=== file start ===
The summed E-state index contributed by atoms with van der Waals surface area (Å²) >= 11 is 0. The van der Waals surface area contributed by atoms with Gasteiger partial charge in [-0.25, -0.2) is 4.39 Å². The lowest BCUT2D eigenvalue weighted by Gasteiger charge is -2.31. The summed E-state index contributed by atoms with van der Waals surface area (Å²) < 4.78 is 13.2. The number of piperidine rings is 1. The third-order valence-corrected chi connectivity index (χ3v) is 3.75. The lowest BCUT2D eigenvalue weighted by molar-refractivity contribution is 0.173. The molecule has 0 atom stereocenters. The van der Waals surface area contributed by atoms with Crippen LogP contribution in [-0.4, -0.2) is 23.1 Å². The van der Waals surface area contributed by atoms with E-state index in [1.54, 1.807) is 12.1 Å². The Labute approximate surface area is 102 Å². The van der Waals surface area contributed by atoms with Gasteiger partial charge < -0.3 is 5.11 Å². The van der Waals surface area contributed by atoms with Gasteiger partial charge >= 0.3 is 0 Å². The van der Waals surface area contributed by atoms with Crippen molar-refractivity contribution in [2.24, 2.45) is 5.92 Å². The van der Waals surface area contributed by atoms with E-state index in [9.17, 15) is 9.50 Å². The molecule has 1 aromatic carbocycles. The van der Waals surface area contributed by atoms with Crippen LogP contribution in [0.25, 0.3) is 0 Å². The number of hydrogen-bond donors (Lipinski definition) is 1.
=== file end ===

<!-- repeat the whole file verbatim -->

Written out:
The summed E-state index contributed by atoms with van der Waals surface area (Å²) >= 11 is 0. The van der Waals surface area contributed by atoms with Gasteiger partial charge in [-0.25, -0.2) is 4.39 Å². The lowest BCUT2D eigenvalue weighted by Gasteiger charge is -2.31. The summed E-state index contributed by atoms with van der Waals surface area (Å²) < 4.78 is 13.2. The number of piperidine rings is 1. The third-order valence-corrected chi connectivity index (χ3v) is 3.75. The lowest BCUT2D eigenvalue weighted by molar-refractivity contribution is 0.173. The molecule has 0 atom stereocenters. The van der Waals surface area contributed by atoms with Crippen LogP contribution in [-0.4, -0.2) is 23.1 Å². The van der Waals surface area contributed by atoms with E-state index in [1.54, 1.807) is 12.1 Å². The Labute approximate surface area is 102 Å². The van der Waals surface area contributed by atoms with Gasteiger partial charge < -0.3 is 5.11 Å². The van der Waals surface area contributed by atoms with Gasteiger partial charge >= 0.3 is 0 Å². The van der Waals surface area contributed by atoms with Crippen molar-refractivity contribution in [2.24, 2.45) is 5.92 Å². The van der Waals surface area contributed by atoms with E-state index in [9.17, 15) is 9.50 Å². The molecule has 1 aromatic carbocycles. The van der Waals surface area contributed by atoms with Crippen LogP contribution in [0.25, 0.3) is 0 Å². The number of hydrogen-bond donors (Lipinski definition) is 1.